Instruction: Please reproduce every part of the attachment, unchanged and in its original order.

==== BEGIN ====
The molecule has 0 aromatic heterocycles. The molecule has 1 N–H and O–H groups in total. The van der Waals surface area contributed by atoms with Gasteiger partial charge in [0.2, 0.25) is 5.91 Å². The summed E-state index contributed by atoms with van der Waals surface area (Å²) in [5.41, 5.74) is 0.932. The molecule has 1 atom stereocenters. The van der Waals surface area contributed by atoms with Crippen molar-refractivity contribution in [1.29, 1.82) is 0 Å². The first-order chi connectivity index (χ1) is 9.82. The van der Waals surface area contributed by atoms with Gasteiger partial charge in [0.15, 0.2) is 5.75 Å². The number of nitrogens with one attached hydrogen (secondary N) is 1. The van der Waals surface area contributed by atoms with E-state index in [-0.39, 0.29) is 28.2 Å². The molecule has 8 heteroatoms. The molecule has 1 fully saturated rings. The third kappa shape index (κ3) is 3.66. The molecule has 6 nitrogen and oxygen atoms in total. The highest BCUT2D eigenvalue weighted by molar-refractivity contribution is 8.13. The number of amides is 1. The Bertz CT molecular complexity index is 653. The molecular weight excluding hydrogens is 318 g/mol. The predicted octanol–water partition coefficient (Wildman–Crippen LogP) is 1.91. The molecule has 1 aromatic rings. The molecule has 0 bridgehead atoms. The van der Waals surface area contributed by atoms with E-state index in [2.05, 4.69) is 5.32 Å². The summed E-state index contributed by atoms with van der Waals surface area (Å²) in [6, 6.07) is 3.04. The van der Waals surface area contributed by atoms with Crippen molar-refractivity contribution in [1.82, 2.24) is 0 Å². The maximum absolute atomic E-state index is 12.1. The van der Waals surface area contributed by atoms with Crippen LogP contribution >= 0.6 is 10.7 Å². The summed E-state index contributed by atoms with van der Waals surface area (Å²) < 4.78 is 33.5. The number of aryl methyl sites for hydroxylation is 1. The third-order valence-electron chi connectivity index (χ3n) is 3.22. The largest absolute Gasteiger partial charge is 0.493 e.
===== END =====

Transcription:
The molecule has 0 aromatic heterocycles. The molecule has 1 N–H and O–H groups in total. The van der Waals surface area contributed by atoms with Gasteiger partial charge in [0.2, 0.25) is 5.91 Å². The summed E-state index contributed by atoms with van der Waals surface area (Å²) in [5.41, 5.74) is 0.932. The molecule has 1 atom stereocenters. The van der Waals surface area contributed by atoms with Crippen molar-refractivity contribution in [1.29, 1.82) is 0 Å². The first-order chi connectivity index (χ1) is 9.82. The van der Waals surface area contributed by atoms with Gasteiger partial charge in [0.15, 0.2) is 5.75 Å². The number of nitrogens with one attached hydrogen (secondary N) is 1. The van der Waals surface area contributed by atoms with E-state index in [-0.39, 0.29) is 28.2 Å². The molecule has 8 heteroatoms. The molecule has 1 fully saturated rings. The third kappa shape index (κ3) is 3.66. The molecule has 6 nitrogen and oxygen atoms in total. The highest BCUT2D eigenvalue weighted by molar-refractivity contribution is 8.13. The number of amides is 1. The Bertz CT molecular complexity index is 653. The molecular weight excluding hydrogens is 318 g/mol. The predicted octanol–water partition coefficient (Wildman–Crippen LogP) is 1.91. The molecule has 1 aromatic rings. The molecule has 0 bridgehead atoms. The van der Waals surface area contributed by atoms with E-state index in [2.05, 4.69) is 5.32 Å². The summed E-state index contributed by atoms with van der Waals surface area (Å²) in [6, 6.07) is 3.04. The van der Waals surface area contributed by atoms with Crippen molar-refractivity contribution in [1.82, 2.24) is 0 Å². The maximum absolute atomic E-state index is 12.1. The van der Waals surface area contributed by atoms with Crippen LogP contribution >= 0.6 is 10.7 Å². The summed E-state index contributed by atoms with van der Waals surface area (Å²) < 4.78 is 33.5. The number of aryl methyl sites for hydroxylation is 1. The third-order valence-electron chi connectivity index (χ3n) is 3.22. The largest absolute Gasteiger partial charge is 0.493 e.